Stand alone ERV systems inherently remind the HVAC engineer to perform the building balance check because the outdoor air and exhaust air volumes are located on the same equipment schedule. Additionally, the outdoor air and exhaust air fans are interlocked within the ERV control center. This translates into the following benefits of a stand alone ERV compared to a bolt-on.
- The ventilation design is more likely to meet the engineer's intentions, typically a slightly positive building pressure.
- System balancing after installation is far easier on a stand alone system. Exhaust and outdoor air duct runs provide recommended locations for airflow measurement. Determining exhaust and outdoor air volumes in the bolt-on configuration is practically impossible.
- Exhaust fans and outdoor air fans are simultaneously energized so the building
operates as it was designed. Separate controls, interlocks, and field coordination
to maintain a balanced building are eliminated.
Note: In some traditional systems without energy recovery, exhaust fans were energized by occupancy sensors (i.e., motion detectors or light switches) in an effort to save energy. These systems prohibited a steady building balance and were counter-productive to proper ventilation and indoor environment control.
- Often, the system designer chooses to balance the air flow by increasing the exhaust air volume from areas such as restrooms and conference rooms. This results in fresher, better ventilated spaces and improved comfort for occupants.
The installation cost of a stand alone ERV system is typically less than the installation cost of a bolt-on ERV system.
- With the stand alone ERV, the ERV is performing the function of an exhaust fan eliminating the need to purchase one.
- The exhaust ductwork is the same whether an exhaust fan or ERV is used.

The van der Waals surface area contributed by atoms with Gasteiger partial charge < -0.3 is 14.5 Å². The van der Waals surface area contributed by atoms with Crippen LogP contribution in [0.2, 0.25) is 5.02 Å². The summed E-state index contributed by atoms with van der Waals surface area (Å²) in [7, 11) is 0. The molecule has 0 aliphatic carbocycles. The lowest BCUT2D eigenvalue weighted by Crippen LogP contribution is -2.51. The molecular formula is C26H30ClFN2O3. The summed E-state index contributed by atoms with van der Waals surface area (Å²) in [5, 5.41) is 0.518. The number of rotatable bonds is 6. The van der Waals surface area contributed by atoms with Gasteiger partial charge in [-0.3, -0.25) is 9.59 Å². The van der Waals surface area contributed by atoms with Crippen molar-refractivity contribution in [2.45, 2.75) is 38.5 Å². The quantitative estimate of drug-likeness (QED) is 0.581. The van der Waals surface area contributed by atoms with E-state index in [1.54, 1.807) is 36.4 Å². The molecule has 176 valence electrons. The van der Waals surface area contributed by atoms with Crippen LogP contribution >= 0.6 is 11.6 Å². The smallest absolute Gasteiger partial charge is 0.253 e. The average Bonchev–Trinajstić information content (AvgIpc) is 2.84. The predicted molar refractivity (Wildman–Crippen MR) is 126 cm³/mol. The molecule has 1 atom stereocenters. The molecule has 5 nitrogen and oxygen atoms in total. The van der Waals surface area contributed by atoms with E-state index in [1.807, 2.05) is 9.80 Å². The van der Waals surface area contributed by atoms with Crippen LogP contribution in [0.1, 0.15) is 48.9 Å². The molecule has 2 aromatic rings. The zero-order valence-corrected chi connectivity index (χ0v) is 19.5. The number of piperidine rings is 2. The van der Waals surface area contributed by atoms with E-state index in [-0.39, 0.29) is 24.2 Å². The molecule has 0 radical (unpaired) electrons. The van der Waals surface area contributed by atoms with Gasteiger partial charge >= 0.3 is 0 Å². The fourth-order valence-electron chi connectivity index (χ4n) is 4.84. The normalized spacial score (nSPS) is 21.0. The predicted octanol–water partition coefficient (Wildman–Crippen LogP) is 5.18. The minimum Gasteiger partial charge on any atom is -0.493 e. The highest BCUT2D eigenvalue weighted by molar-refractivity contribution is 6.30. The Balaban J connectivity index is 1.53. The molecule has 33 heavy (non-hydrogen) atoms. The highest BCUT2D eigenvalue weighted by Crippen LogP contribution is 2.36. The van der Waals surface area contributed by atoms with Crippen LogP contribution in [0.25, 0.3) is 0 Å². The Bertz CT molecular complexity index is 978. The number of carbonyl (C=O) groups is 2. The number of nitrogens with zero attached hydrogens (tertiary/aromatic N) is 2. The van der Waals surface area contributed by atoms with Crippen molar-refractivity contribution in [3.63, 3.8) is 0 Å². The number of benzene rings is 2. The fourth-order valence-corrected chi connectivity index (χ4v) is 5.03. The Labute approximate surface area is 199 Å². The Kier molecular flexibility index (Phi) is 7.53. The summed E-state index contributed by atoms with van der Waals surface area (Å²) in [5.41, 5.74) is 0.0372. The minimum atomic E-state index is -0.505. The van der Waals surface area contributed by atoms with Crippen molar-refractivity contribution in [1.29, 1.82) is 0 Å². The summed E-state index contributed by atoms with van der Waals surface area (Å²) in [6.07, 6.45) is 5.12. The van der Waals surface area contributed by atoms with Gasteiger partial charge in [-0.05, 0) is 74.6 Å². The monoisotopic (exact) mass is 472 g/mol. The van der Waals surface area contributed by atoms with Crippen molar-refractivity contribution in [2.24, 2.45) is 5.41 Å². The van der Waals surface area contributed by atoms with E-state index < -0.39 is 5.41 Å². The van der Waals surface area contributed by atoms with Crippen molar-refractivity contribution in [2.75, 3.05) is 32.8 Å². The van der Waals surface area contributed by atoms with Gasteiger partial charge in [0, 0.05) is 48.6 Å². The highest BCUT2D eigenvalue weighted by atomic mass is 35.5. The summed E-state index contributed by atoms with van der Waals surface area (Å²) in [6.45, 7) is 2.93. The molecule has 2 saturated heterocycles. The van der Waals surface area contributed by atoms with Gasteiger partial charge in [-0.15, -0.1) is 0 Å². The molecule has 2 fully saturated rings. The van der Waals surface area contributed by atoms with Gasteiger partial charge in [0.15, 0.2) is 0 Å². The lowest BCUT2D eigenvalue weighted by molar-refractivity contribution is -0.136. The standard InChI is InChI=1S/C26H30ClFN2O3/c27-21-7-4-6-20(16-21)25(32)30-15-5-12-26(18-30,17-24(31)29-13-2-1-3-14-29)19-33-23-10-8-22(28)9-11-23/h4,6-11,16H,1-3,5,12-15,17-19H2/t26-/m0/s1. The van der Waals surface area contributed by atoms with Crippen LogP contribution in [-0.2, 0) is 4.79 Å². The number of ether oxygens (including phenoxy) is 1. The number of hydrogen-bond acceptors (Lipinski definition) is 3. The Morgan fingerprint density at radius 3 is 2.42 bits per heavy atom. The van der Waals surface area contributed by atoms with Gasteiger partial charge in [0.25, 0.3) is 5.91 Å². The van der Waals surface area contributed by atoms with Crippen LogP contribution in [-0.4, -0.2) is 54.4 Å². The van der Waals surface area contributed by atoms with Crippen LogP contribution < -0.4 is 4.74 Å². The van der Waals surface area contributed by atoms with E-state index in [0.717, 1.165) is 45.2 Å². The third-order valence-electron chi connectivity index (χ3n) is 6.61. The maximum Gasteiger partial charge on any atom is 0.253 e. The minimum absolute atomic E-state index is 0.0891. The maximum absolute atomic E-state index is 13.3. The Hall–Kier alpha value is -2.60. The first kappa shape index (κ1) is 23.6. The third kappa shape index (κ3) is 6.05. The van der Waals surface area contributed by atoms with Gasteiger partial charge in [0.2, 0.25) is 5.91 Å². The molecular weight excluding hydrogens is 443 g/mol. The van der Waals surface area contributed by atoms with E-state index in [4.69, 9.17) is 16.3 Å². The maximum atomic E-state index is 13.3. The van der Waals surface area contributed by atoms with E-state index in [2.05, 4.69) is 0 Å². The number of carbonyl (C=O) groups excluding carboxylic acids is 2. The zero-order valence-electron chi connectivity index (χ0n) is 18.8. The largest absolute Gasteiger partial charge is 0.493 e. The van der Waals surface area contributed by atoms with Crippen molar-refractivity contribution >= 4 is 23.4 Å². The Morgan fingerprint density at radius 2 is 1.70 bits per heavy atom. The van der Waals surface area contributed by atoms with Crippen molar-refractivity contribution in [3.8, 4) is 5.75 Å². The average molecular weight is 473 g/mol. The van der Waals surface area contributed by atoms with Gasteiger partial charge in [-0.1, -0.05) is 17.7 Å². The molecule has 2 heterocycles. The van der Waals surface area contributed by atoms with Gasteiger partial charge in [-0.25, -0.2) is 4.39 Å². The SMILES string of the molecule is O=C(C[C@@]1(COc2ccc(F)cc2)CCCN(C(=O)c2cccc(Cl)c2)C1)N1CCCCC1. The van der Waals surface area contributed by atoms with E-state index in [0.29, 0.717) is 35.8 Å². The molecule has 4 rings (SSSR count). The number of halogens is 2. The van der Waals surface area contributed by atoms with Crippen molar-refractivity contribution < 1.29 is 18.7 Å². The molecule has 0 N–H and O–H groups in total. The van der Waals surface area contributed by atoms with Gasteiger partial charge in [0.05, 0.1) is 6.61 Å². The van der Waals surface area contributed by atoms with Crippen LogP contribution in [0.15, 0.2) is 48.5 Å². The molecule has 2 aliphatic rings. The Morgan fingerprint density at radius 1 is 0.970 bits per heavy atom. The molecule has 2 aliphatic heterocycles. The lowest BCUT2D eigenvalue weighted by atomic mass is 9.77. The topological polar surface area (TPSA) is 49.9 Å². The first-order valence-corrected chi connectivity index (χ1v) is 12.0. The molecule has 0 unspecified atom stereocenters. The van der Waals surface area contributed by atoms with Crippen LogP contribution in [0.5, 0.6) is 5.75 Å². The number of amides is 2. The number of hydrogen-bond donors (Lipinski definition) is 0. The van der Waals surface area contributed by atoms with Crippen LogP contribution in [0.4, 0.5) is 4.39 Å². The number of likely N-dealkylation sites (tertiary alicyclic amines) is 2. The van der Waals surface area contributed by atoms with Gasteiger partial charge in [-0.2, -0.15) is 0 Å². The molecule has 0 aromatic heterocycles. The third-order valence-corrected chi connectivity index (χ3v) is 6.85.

- No additional roof or wall penetrations are needed for stand alone ERVs. The same penetrations that are needed for the ERV were needed for the exhaust fans as well. (In some cases, the ERV takes the place of several exhaust fans and penetrations are reduced.)
- The stand alone system is more efficient. This may allow greater down sizing of air conditioning equipment, lowering equipment cost.
- Ducting outdoor air from the ERV to the air conditioning unit is minimal. In most cases, the outdoor air is simply ducted to a return air trunk near the ERV. Additional duct work is usually less than 20 feet.
Another issue that is pertinent in a large portion of the U.S. is how to incorporate ERVs and economizers into the same system. Since the bolt-on ERV is mounted on the rooftop unit at the outdoor air intake, an economizer is not able to be incorporated into a bolt-on ERV system. This sacrifices the free cooling savings that many states require in their energy standards.
Since stand alone ERVs are mounted on separate curbs and do not occupy the outdoor air intake of the rooftop air conditioning unit, the economizer section may still be easily used in conjunction with the ERV.
Note: Greenheck ERV control centers have separate contacts for exhaust fan, supply fan and wheel motors. During economizer operation, the ERV receives an economizer "make" signal from the rooftop unit and shuts down the supply fan and wheel. The exhaust fan continues to operate.
In summary, the stand alone ERV system has many advantages over the bolt-on system. When considering the total ventilation system, the stand alone ERV offers higher efficiencies, provides a more reliable means of controlling ventilation, minimizes installation costs and enables energy recovery and economizer technologies to be combined for maximum energy savings.